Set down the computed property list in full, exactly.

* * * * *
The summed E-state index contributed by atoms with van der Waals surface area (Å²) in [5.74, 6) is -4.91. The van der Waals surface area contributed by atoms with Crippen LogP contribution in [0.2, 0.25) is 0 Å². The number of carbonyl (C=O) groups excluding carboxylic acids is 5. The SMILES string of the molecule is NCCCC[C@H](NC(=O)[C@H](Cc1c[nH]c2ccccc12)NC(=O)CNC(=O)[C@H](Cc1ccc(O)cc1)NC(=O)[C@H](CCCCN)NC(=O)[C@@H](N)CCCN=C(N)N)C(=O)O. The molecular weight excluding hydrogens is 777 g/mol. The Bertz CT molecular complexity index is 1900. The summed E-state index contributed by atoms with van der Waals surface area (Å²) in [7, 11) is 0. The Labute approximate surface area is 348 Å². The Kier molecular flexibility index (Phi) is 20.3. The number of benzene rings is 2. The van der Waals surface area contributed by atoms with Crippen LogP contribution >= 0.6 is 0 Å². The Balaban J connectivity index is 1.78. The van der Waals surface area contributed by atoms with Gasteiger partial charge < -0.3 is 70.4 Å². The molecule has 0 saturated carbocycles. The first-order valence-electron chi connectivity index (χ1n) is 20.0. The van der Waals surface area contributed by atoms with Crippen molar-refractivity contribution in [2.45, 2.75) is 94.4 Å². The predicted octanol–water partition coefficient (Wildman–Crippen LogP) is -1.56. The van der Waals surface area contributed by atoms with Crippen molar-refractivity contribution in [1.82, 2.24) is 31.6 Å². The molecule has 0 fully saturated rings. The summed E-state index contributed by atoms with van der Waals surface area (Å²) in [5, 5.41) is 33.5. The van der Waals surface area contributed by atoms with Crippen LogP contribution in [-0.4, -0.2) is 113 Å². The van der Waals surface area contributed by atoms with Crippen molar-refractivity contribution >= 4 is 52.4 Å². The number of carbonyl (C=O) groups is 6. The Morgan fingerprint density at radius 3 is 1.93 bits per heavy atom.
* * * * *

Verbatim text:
The summed E-state index contributed by atoms with van der Waals surface area (Å²) in [5.74, 6) is -4.91. The van der Waals surface area contributed by atoms with Crippen LogP contribution in [0.2, 0.25) is 0 Å². The number of carbonyl (C=O) groups excluding carboxylic acids is 5. The SMILES string of the molecule is NCCCC[C@H](NC(=O)[C@H](Cc1c[nH]c2ccccc12)NC(=O)CNC(=O)[C@H](Cc1ccc(O)cc1)NC(=O)[C@H](CCCCN)NC(=O)[C@@H](N)CCCN=C(N)N)C(=O)O. The molecular weight excluding hydrogens is 777 g/mol. The Bertz CT molecular complexity index is 1900. The summed E-state index contributed by atoms with van der Waals surface area (Å²) in [7, 11) is 0. The Labute approximate surface area is 348 Å². The Kier molecular flexibility index (Phi) is 20.3. The number of benzene rings is 2. The van der Waals surface area contributed by atoms with Crippen LogP contribution >= 0.6 is 0 Å². The Balaban J connectivity index is 1.78. The van der Waals surface area contributed by atoms with Gasteiger partial charge < -0.3 is 70.4 Å². The molecule has 0 saturated carbocycles. The first-order valence-electron chi connectivity index (χ1n) is 20.0. The van der Waals surface area contributed by atoms with Crippen molar-refractivity contribution in [2.45, 2.75) is 94.4 Å². The predicted octanol–water partition coefficient (Wildman–Crippen LogP) is -1.56. The van der Waals surface area contributed by atoms with Crippen molar-refractivity contribution in [1.82, 2.24) is 31.6 Å². The molecule has 0 fully saturated rings. The summed E-state index contributed by atoms with van der Waals surface area (Å²) in [5, 5.41) is 33.5. The van der Waals surface area contributed by atoms with Crippen LogP contribution in [-0.4, -0.2) is 113 Å². The van der Waals surface area contributed by atoms with Crippen molar-refractivity contribution >= 4 is 52.4 Å². The number of carbonyl (C=O) groups is 6. The Morgan fingerprint density at radius 3 is 1.93 bits per heavy atom.